Thunder 102, Bulls 72
Nuggets from my notebook from Sunday’s win over the Bulls.
- The Thunder was looking out for us all tonight. With an 8:30 tip thanks to an ESPN broadcast, OKC took care of business early and allowed us all to get home and get ready for Monday. Thanks, Thunder.
- Get well soon, Derrick Rose.
- The Thunder’s defense was back, at least for one night. It’s hard to read too much into the Thunder’s performance given Rose is still out while recovering from last year’s knee injury. He’s the engine behind Chicago’s offense. Still, you have to give the Thunder credit for holding the Bulls to 72 points and an eye-popping 29 percent shooting.
- Said Joakim Noah: “It’s very humbling to lose like that.”
- Bulls coach Tom Thibodeau blasted his team after the game, and everything he said seemed like a shot at old friend Nate Robinson, who scored 13 points on 2-for-14 shooting. “You have to do what’s best for the team, not necessarily what’s best for yourself, to get yourself going,” Thibodeau said. “You can’t get stuck in whatever problems you’re having individually. You have to do your job for the team. First.”
- I love Noah’s game, but every time he shot it only helped the Thunder, too.
- Noah and Robinson were a combined 4-for-23. Throw Carlos Boozer into that mix and that percentage goes to 5-for-28. Add Rip Hamilton and that percentage is 7-for-35!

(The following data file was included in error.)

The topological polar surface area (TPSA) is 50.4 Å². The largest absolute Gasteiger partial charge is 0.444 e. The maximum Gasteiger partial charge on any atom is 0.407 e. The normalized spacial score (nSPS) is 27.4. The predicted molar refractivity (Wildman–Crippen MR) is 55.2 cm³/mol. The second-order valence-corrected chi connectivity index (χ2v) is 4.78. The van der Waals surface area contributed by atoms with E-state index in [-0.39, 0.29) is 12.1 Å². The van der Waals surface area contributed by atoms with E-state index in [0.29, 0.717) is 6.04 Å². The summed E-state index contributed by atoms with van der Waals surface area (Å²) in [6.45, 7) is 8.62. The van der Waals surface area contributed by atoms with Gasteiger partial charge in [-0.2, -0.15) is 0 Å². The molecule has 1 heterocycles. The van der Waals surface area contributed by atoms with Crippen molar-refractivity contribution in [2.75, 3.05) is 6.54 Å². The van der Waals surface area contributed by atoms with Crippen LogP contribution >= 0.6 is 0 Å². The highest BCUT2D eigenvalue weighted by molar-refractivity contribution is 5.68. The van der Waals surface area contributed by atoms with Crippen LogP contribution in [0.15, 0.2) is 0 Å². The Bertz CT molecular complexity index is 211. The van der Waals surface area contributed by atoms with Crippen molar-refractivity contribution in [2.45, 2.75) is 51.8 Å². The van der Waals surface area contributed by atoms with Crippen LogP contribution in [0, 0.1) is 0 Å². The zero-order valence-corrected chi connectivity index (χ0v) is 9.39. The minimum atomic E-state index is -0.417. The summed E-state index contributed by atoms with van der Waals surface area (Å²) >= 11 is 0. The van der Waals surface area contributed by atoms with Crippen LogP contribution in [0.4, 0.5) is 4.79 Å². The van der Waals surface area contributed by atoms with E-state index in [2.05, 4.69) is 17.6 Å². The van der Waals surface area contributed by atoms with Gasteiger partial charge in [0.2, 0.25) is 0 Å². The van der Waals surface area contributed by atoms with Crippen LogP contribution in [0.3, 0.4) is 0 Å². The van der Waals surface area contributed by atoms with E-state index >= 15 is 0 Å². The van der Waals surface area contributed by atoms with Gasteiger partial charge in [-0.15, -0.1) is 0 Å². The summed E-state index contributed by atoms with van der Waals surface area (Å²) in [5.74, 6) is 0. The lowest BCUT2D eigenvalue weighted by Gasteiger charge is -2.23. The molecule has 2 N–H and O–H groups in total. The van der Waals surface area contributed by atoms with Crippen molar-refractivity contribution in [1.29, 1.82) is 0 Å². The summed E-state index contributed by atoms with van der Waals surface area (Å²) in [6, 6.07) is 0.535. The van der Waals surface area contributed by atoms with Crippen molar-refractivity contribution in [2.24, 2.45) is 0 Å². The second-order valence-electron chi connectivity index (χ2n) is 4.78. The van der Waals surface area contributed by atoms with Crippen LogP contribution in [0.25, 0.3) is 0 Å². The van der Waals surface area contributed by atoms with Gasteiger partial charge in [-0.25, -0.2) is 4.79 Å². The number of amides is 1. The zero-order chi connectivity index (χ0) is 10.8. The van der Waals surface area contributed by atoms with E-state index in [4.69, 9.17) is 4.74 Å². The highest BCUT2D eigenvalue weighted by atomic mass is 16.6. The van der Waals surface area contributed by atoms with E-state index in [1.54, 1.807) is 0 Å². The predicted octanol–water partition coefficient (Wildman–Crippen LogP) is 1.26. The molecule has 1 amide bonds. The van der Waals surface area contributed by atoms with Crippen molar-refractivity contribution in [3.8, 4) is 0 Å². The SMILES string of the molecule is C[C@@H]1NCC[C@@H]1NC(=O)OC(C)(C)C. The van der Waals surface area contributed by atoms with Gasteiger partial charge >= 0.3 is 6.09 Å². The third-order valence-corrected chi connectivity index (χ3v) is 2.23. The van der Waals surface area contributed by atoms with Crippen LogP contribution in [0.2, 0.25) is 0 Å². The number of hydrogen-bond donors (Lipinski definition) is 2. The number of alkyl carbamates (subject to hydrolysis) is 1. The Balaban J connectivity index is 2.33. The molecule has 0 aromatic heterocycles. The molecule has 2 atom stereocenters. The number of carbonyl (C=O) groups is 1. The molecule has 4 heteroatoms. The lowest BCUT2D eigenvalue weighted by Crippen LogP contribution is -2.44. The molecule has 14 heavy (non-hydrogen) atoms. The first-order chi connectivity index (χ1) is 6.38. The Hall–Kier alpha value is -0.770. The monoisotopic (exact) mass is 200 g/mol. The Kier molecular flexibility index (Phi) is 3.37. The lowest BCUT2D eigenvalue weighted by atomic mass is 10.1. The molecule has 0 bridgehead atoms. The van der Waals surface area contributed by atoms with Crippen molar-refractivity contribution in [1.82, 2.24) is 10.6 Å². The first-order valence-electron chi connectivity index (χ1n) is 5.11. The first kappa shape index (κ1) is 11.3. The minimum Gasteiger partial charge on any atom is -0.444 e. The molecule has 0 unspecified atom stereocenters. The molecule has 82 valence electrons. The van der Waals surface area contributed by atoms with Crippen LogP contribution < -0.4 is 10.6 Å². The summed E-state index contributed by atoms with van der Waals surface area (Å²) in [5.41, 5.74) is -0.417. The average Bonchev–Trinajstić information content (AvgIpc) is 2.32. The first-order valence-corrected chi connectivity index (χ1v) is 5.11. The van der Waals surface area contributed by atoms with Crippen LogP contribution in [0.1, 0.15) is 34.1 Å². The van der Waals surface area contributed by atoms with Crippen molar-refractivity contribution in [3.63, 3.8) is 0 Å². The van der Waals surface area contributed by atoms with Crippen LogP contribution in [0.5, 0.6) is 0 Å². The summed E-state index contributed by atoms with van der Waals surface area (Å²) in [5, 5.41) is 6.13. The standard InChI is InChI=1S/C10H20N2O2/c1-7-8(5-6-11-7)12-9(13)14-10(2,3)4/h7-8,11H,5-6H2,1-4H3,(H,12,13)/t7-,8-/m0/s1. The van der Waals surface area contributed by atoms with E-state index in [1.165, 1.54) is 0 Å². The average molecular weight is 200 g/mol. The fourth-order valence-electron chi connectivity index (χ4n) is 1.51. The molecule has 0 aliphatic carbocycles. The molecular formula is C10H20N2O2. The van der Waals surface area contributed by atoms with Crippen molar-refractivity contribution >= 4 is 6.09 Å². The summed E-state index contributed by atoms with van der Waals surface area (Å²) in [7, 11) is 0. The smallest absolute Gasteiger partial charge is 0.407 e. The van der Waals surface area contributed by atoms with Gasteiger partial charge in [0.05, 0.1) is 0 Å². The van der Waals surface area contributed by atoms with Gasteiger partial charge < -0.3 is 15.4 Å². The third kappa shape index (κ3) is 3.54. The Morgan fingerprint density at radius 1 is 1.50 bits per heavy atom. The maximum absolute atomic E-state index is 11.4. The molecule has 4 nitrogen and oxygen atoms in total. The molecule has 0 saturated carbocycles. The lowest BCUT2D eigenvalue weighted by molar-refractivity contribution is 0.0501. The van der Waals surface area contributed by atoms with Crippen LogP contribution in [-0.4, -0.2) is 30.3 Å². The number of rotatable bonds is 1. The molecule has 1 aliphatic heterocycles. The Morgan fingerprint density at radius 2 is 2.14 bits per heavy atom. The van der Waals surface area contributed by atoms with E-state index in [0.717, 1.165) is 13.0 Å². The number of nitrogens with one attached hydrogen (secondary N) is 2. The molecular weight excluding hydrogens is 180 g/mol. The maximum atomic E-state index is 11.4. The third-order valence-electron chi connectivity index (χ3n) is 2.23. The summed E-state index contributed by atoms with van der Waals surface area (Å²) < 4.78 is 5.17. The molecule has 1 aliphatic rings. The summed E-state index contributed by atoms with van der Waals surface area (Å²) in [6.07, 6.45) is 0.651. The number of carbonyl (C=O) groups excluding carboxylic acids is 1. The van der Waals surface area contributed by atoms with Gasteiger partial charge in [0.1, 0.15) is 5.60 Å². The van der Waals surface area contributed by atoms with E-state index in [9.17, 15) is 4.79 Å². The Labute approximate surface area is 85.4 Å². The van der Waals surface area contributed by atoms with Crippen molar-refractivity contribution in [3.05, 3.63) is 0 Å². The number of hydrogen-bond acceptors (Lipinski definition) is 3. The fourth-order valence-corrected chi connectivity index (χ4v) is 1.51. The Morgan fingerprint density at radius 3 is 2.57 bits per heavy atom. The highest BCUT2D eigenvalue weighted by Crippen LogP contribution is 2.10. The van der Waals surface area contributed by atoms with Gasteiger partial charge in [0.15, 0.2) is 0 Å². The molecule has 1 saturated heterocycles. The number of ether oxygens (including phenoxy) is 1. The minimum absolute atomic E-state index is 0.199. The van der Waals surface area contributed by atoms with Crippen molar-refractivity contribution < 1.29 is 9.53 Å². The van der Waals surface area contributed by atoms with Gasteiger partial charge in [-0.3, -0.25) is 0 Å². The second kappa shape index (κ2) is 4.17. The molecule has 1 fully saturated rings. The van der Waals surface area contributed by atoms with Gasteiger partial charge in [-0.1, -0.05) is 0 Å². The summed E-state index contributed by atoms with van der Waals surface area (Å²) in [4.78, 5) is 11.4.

- Chicago’s 29.1 percent shooting set a franchise record in the OKC era for the lowest opponent field goal percentage.
- The Bulls field goal percentage also is an NBA low this season.
- Brooks: “Holding a team to 29 percent shooting says a lot about the commitment we had on that end of the floor. We can play like that in stretches. Obviously that’s hard to do throughout the game. But I thought tonight we were able to sustain that type of energy for 48 minutes.”
- Kevin Durant didn’t have a great night shooting the ball. But he did everything else. He finished with 19 points, a game-high 16 rebounds, six assists and two blocked shots. He made just six of 19 shots.
- Brooks on Durant: “That shows the continued growth in his game.”
- Thibodeau on Durant: “It says a lot about him…Durant didn’t have a great shooting night and he missed some shots that he normally makes. But he went to another area. That’s how you help your team win. That’s critical.”